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Cleaning the BlackBerry 8820 track ball

January 28, 2008 2 comments

I love my 8820 … I have had it for about a year and it replaced my 8700 which I also loved.  I was a little skeptical when I first got the 8820 because the beloved thumb wheel was gone and replaced by a track ball in the middle of the phone.  But it didn’t take long before I was happily scrolling around the screen enjoyed the improved 4-way motion. 🙂

Then one day moving to the left suddenly stopped working.  I could move the track ball to the left but it didn’t move on screen.  I tried a few things and finally removed the battery and restarted – this seemed to do the trick and everything started working again.

Then last week the same thing happened but this time I couldn’t move down.  I tried taking out the battery but it still wouldn’t move.  Surprisingly I couldn’t find any key on the keyboard that would substitute as “down” so that I could still use the device (this was surprising since the BlackBerry always seems to have great keyboard shortcut keys for most stuff).

I found this very useful post which suggested that dirt on the interfaces of the track ball was the likely culprit.

I decided to undertake the procedure and here are my pictures which may help if you are experiencing the same problem. (be sure to try taking the battery out and restarting before attempting to clean the track ball as that is an easier fix!).  Disclaimer: These instructions are based on my experience and anything you do to your phone is at your own risk.

bb8820-1

 

1. Turn off your phone and remove the battery.  Take a small screwdriver and pry it under the silver ring around the track ball at the bottom.  Gently apply pressure until the ring pops up.

 

 

 

 

 

 

bb8820-2

 

2. Carefully push up on the ring until it pops off.

 

 

 

 

 

 

bb8820-3

 

3. The ring has 3 plastic clips underneath – remember that the side with no connector matches the top side when put back on the BlackBerry.

 

 

 

 

 

 

bb8820-6

 

4. Get some rubbing alcohol and an ear bud – needed to clean the connectors.

 

 

 

 

 

 

bb8820-4

 

5. Looking underneath the track ball you will see the metallic connector below.  This should be cleaned gently using the ear bud and rubbing alcohol.  I also rotated the track ball around rubbing it with the rubbing alcohol.

 

 

 

 

 

 

bb8820-5

 

6. Clean the gold color area under the track ball using the ear bud and rubbing alcohol.

 

 

 

 

 

 

 

 

 

7. Reposition the track ball with the vertical part of the metal connector pointing up.  Press the silver ring back over the track ball putting the side with no plastic connector at the top.

You can put your battery back into your phone and power it up.  The track ball should work correctly now – mine did!

 

 

Jonathan Cogley is the CEO and founder of Thycotic Software, a .NET consulting company and ISV in Washington DC.  Our product, Secret Server is a enterprise password manager system for teams to secure their passwords.  Is your team still storing passwords in Excel?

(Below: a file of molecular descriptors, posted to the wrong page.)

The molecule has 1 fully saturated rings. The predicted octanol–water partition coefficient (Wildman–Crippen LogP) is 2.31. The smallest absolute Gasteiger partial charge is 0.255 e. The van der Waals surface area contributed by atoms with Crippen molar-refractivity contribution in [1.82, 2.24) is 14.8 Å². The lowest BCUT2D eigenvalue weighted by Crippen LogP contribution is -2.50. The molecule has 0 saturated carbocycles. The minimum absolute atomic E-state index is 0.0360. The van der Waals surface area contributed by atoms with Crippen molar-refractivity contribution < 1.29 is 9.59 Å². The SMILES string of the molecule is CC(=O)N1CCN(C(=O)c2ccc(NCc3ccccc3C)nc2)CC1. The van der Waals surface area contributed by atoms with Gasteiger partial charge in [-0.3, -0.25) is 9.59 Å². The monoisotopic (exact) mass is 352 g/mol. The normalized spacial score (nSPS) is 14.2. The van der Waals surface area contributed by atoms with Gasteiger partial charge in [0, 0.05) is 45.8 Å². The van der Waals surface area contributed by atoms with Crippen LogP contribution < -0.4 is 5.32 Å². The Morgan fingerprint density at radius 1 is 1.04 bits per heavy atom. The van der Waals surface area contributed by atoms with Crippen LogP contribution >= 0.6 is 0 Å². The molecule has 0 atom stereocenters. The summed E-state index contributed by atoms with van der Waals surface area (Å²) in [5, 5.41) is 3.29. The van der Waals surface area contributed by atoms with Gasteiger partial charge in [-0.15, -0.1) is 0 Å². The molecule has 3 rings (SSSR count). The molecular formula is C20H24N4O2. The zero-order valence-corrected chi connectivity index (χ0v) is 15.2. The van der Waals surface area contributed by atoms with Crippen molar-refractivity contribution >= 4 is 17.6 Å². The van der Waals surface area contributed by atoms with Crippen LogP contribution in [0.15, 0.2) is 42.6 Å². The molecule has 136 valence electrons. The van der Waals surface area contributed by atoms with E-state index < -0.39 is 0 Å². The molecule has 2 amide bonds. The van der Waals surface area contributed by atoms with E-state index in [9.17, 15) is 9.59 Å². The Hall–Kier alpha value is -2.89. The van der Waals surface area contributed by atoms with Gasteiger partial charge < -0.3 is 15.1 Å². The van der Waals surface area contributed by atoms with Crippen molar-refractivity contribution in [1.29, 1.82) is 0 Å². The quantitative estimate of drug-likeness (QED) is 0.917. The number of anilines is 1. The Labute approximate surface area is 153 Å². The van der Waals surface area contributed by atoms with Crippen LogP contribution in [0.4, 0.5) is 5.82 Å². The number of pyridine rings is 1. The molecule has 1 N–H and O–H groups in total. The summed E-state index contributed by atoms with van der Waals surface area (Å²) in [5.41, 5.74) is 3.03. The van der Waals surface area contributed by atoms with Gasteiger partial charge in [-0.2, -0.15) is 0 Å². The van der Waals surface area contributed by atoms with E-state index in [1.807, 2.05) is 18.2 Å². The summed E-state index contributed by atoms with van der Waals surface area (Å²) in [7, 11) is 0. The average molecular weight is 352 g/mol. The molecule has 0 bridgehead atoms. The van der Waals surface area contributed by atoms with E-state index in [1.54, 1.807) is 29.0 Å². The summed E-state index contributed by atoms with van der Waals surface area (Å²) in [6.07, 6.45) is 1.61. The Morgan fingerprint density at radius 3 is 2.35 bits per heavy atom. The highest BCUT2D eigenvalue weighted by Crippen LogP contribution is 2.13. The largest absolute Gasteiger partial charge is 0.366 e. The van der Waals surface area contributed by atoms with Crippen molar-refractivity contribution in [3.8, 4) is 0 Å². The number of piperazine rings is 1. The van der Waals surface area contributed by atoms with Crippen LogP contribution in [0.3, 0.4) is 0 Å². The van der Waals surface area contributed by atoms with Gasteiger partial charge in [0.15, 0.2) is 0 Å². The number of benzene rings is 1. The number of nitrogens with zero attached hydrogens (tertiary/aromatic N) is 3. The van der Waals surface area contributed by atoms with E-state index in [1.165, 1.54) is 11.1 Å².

Categories: Fun

Some photos from TechEd 2007

June 11, 2007 Leave a comment

Kevin has posted some of our photos from TechEd 2007.

My personal favorite was the Secret Server remote office at the Orlando airport bar – 4 geeks all with laptops! 🙂

TechEdwas very different for me this year since it was my first experience as an exhibitor and not an attendee (I didn’t attend a single session!). However the customer feedback on Secret Server was phenomenal -talking to several hundredpotential customers can certainly help shape your product roadmap!

As always, Secret Server 3.1 will be based almost entirely on customer feedback and we are now fully energized to build even better software.

Jonathan Cogley is the CEO and founder of Thycotic Software, a .NET consulting company and ISV in Washington DC. Our product, Secret Server is a enterprise password manager system for teams to secure their passwords. Are you still putting your passwords into Excel?

5 things you don't know about me (probably)

January 15, 2007 Leave a comment

This has been going around for a while and Andy finally got me.

  1. I was born and raised in Johannesburg, South Africa (yes, that gives me a funny accent!).
  2. I worked for a few years in London (my folks are British).
  3. My first professional programming language was Perl (and I still dabble in it every now and then).
  4. I studied Microbiology and Genetics at college and was supposed to go into Biotechnology before the programming bug kicked in.
  5. I like to fly kites – I started with two line sport kites but got a four line a few years back and love it.

Johannesburg, South Africa 4 line Revolution kite

Ok – so perhaps not exactly dirty secrets but something other than the 1 and 0’s, right?

Jonathan Cogley isthe CEO and founder of Thycotic Software, a .NET consulting company and ISV in Washington DC. Thycotic Secret Server is a secure web-based solution to both “Where is the password for this router?” and “Who has the password for our domain hosting?”. Secret Server isthe leader in secret management and sharing within companies and teams.

Upgrading memory in the Toshiba M400 Tablet PC

October 14, 2006 2 comments

My new laptop is a Toshiba M400 Tablet PC – it only came with 1GB RAM which I planned to upgrade. I ordered two 1GB sticks of M400–compatible RAM from EZ-Computer (EDGE MEMORY – PERIPHERAL KTT667D2/1G-PE 1GB PC25300 NONECC UNBUFF 200PIN DDR2 SODIMM). When the sticks arrived, I started poking around the back of the tablet only to discover that there was no memory compartment!? After searching around the net, I came across this awesome detailed explanation of the procedure from Toshiba – it was a little more than I bargained for but only took about 10 minutes once I got started. You basically have to remove the keyboard to get access to the memory compartment. I had to do a similar thing a few years back to get access to the hard drive in a VPR Matrix laptop that Best Buy used to sell.